Jul 5, 2012 8:21 PM by Jacqui Heinrich
In the aftermath of the Waldo Canyon fire officials are gearing up to prepare for potential flooding beneath burn zones, especially along Highway 24.
Even years after the 2002 Hayman fire, charred lands still couldn't absorb rain; the result was a flash flood that wiped out miles of Highway 67 in June 2006. Officials from the Colorado Department of Transportation say they're taking steps to make sure history doesn't repeat itself.
"You've lost all the trees that are a normal collecting device whether they be pine needles or leaves or vegetation on the ground that normally absorb water, that's all gone now. We do have monitoring out there, we are watching the weather, we are stockpiling equipment and resources and material in the event that we do have a problem," Gary Heller, a highway maintenance supervisor for the Colorado Department of Transportation tells News 5.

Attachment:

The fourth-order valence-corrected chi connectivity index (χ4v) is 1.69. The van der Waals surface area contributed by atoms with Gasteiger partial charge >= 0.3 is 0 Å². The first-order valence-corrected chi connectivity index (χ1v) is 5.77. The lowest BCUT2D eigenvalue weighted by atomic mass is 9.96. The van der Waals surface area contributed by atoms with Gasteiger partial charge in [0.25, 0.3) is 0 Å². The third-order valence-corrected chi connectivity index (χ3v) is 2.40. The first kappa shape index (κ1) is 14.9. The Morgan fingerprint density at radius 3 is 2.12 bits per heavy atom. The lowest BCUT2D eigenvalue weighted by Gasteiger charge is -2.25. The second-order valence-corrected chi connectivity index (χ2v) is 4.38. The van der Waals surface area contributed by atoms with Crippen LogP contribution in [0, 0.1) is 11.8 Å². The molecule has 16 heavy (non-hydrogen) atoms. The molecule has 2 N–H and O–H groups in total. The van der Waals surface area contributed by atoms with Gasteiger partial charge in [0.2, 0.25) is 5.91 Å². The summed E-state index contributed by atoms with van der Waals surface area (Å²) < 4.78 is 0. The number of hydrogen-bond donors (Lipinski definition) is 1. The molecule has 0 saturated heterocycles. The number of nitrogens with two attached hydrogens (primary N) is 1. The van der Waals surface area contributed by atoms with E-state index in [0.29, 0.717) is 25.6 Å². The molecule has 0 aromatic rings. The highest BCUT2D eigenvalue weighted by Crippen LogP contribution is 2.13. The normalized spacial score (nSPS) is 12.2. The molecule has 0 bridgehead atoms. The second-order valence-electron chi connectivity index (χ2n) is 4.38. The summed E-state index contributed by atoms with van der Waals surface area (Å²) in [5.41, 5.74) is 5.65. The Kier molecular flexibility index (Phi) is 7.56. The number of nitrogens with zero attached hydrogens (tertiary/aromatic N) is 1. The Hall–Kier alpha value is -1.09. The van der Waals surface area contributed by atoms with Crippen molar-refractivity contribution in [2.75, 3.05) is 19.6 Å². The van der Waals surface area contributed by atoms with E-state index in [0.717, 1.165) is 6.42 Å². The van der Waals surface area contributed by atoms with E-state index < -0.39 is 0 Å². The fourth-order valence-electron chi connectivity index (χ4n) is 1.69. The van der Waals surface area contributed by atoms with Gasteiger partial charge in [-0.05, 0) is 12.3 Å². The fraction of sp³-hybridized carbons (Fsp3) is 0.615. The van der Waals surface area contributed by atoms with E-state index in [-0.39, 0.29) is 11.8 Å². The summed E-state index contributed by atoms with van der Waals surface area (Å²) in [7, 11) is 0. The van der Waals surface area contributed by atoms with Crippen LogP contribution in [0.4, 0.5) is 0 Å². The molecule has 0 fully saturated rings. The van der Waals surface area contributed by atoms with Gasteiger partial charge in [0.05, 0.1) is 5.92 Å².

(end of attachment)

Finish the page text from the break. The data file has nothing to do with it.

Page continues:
Officials say if you live in an area near a burn zone-- especially along Highway 24 from Cascade to Bust-- be aware of weather forecasts and have an escape to high ground planned in case a flash flood does occur.
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